Nobody disputes that an enormous number of Americans have a criminal record. For people with a criminal past, a segment of the population that in some cases faces a laundry list of social and economic challenges, these records define – and limit – their ability to reintegrate into the community. This is a complex policy that has not received a fraction of the attention it deserves.
James Jacobs’ new book The Eternal Criminal Record (Harvard University Press, 2015) digs deeply into the issue with a nuanced analysis of how this system works. Importantly, the book provides a step-by-step navigation though the process of how and when records are created, how they are shared for and, eventually, what these data can be used for. What results is the most authoritative picture of how the pieces of the administrative universe of criminal history data fit together.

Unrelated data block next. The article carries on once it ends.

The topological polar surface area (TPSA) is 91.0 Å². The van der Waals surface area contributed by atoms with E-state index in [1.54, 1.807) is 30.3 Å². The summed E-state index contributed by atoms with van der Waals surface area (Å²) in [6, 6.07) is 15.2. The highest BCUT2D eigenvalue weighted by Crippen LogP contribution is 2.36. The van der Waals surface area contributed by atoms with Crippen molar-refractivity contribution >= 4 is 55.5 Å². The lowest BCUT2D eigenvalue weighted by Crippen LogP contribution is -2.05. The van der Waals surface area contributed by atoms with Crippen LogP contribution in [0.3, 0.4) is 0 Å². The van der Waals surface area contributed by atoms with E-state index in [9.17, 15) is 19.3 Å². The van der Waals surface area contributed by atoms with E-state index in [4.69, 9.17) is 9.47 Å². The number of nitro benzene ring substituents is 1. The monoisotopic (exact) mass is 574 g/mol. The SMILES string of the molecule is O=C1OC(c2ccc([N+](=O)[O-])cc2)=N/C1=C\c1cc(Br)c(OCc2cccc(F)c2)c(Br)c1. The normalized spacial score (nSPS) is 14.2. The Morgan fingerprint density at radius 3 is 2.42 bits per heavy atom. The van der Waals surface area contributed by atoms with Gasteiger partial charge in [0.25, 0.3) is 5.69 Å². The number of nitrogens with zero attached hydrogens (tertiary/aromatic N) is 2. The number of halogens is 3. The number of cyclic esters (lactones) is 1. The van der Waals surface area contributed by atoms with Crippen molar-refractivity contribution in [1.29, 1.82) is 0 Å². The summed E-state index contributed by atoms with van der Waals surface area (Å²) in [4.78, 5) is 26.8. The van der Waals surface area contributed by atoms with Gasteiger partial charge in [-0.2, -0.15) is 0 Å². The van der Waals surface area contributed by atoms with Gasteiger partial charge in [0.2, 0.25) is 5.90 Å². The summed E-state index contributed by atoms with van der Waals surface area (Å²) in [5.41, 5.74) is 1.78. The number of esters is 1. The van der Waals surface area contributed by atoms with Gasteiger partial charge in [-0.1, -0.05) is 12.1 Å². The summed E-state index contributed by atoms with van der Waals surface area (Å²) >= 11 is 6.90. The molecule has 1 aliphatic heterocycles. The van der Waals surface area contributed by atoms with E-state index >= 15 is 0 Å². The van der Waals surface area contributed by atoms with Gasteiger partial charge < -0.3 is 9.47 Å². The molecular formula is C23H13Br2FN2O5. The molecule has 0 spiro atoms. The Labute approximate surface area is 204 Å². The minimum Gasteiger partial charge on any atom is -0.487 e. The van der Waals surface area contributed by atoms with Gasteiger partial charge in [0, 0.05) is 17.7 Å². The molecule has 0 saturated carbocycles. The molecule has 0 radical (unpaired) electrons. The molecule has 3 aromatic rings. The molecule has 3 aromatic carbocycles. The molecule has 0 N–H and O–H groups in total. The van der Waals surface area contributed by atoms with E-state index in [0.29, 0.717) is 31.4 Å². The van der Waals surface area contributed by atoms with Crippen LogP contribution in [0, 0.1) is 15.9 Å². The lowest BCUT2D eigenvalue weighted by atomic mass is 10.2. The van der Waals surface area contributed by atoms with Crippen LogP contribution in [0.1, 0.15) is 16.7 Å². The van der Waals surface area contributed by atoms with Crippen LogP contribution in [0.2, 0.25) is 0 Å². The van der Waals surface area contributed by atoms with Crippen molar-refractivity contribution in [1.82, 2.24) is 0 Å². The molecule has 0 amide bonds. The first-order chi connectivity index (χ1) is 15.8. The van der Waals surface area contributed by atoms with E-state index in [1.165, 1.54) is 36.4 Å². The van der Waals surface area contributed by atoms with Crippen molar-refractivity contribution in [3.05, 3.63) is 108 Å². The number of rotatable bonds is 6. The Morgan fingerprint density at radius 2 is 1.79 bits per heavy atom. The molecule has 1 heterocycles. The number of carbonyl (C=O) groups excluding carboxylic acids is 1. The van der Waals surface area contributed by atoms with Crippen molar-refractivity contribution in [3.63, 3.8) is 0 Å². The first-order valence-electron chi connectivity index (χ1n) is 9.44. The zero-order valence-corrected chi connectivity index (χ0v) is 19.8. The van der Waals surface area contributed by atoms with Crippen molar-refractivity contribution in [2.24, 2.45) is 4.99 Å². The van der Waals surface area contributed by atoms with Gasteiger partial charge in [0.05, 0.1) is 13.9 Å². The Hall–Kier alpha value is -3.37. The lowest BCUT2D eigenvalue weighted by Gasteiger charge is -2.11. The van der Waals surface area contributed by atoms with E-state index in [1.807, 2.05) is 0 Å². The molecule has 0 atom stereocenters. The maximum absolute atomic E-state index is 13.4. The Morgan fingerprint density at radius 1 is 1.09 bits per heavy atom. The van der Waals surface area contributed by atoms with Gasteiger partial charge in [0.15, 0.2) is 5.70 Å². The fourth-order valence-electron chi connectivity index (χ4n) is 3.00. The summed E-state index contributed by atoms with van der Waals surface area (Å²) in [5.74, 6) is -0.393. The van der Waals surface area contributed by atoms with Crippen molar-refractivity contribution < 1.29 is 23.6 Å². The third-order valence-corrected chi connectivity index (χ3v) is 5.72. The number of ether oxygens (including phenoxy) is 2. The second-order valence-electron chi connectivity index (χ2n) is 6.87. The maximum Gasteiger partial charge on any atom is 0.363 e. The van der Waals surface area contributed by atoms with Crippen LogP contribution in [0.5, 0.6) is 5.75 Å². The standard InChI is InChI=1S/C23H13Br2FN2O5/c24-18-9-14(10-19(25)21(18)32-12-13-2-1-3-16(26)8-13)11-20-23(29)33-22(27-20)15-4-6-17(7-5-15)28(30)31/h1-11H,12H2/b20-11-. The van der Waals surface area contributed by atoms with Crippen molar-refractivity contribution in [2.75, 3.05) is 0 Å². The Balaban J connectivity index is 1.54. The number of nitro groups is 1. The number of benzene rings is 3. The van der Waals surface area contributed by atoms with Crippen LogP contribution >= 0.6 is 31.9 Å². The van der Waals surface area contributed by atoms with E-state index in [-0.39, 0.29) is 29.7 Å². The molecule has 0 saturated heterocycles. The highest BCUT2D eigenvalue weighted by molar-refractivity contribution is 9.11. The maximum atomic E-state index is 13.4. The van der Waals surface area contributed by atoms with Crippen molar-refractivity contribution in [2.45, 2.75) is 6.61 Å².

While criminal records can, and most often do, including information on past arrests, convictions and punishments, changes in the use and ownership of these files has changed the landscape. These modifications are not necessarily all bad – for example, computerization and standardization have made instantaneous checks and intrajurisdiction data sharing possible – but they create significant challenges. Some criminal data are part of the public domain, others are now owned by private companies. Modernization cannot eliminate the creation and replication of errors- and these mistakes have meaningful consequences.